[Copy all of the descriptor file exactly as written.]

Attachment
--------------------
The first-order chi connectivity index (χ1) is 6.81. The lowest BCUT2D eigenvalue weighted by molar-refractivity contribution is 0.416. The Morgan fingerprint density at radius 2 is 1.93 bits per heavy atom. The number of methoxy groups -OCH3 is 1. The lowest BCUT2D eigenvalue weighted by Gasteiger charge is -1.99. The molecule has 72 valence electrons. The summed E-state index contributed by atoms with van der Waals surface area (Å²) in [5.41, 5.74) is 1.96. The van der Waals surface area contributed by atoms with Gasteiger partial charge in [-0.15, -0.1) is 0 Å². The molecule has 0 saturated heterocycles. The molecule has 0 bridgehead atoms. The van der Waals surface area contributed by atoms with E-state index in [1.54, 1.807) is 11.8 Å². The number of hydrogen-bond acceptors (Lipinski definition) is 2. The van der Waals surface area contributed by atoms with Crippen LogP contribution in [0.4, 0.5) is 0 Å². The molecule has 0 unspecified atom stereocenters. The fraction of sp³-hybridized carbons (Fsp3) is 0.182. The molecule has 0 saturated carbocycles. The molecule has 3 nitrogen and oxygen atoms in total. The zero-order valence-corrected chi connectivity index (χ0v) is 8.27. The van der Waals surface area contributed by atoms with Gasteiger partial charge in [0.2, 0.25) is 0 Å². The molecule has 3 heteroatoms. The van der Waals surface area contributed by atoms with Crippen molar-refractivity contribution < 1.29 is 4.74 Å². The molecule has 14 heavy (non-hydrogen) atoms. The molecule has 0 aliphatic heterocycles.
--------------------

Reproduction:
The first-order chi connectivity index (χ1) is 6.81. The lowest BCUT2D eigenvalue weighted by molar-refractivity contribution is 0.416. The Morgan fingerprint density at radius 2 is 1.93 bits per heavy atom. The number of methoxy groups -OCH3 is 1. The lowest BCUT2D eigenvalue weighted by Gasteiger charge is -1.99. The molecule has 72 valence electrons. The summed E-state index contributed by atoms with van der Waals surface area (Å²) in [5.41, 5.74) is 1.96. The van der Waals surface area contributed by atoms with Gasteiger partial charge in [-0.15, -0.1) is 0 Å². The molecule has 0 saturated heterocycles. The molecule has 0 bridgehead atoms. The van der Waals surface area contributed by atoms with E-state index in [1.54, 1.807) is 11.8 Å². The number of hydrogen-bond acceptors (Lipinski definition) is 2. The van der Waals surface area contributed by atoms with Crippen LogP contribution in [0.4, 0.5) is 0 Å². The molecule has 0 unspecified atom stereocenters. The fraction of sp³-hybridized carbons (Fsp3) is 0.182. The molecule has 0 saturated carbocycles. The molecule has 3 nitrogen and oxygen atoms in total. The zero-order valence-corrected chi connectivity index (χ0v) is 8.27. The van der Waals surface area contributed by atoms with Gasteiger partial charge in [0.2, 0.25) is 0 Å². The molecule has 3 heteroatoms. The van der Waals surface area contributed by atoms with Crippen molar-refractivity contribution < 1.29 is 4.74 Å². The molecule has 14 heavy (non-hydrogen) atoms. The molecule has 0 aliphatic heterocycles.